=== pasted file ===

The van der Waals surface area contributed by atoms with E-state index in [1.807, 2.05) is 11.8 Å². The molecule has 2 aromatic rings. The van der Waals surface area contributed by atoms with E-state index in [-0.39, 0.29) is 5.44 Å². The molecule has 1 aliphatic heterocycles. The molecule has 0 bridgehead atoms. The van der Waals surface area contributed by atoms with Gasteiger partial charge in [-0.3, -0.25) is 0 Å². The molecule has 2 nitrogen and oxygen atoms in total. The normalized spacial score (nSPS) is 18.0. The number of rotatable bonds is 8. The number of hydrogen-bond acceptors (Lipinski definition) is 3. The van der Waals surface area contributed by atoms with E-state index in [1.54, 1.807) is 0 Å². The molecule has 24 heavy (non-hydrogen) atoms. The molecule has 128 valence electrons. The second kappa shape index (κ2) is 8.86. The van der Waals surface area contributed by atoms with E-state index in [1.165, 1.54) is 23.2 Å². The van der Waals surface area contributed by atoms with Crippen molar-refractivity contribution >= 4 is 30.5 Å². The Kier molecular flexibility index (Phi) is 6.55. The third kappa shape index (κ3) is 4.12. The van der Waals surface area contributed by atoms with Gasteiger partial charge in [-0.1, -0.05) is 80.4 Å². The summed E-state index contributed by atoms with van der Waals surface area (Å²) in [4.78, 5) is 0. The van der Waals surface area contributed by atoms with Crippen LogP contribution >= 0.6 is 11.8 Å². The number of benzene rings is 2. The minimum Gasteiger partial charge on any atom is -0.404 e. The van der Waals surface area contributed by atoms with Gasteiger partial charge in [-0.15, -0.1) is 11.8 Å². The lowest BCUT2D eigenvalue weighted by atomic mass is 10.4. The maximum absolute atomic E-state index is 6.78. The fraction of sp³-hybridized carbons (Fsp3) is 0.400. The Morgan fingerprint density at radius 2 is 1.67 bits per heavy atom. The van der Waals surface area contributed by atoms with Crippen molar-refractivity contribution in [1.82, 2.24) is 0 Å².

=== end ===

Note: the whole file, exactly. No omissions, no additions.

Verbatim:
The van der Waals surface area contributed by atoms with E-state index in [1.807, 2.05) is 11.8 Å². The molecule has 2 aromatic rings. The van der Waals surface area contributed by atoms with E-state index in [-0.39, 0.29) is 5.44 Å². The molecule has 1 aliphatic heterocycles. The molecule has 0 bridgehead atoms. The van der Waals surface area contributed by atoms with Gasteiger partial charge in [-0.3, -0.25) is 0 Å². The molecule has 2 nitrogen and oxygen atoms in total. The normalized spacial score (nSPS) is 18.0. The number of rotatable bonds is 8. The number of hydrogen-bond acceptors (Lipinski definition) is 3. The van der Waals surface area contributed by atoms with E-state index in [1.54, 1.807) is 0 Å². The molecule has 24 heavy (non-hydrogen) atoms. The molecule has 128 valence electrons. The second kappa shape index (κ2) is 8.86. The van der Waals surface area contributed by atoms with E-state index in [1.165, 1.54) is 23.2 Å². The van der Waals surface area contributed by atoms with Crippen molar-refractivity contribution >= 4 is 30.5 Å². The Kier molecular flexibility index (Phi) is 6.55. The third kappa shape index (κ3) is 4.12. The van der Waals surface area contributed by atoms with Gasteiger partial charge in [-0.1, -0.05) is 80.4 Å². The summed E-state index contributed by atoms with van der Waals surface area (Å²) in [4.78, 5) is 0. The van der Waals surface area contributed by atoms with Crippen LogP contribution >= 0.6 is 11.8 Å². The number of benzene rings is 2. The minimum Gasteiger partial charge on any atom is -0.404 e. The van der Waals surface area contributed by atoms with Gasteiger partial charge in [-0.15, -0.1) is 11.8 Å². The lowest BCUT2D eigenvalue weighted by atomic mass is 10.4. The maximum absolute atomic E-state index is 6.78. The fraction of sp³-hybridized carbons (Fsp3) is 0.400. The Morgan fingerprint density at radius 2 is 1.67 bits per heavy atom. The van der Waals surface area contributed by atoms with Crippen molar-refractivity contribution in [1.82, 2.24) is 0 Å².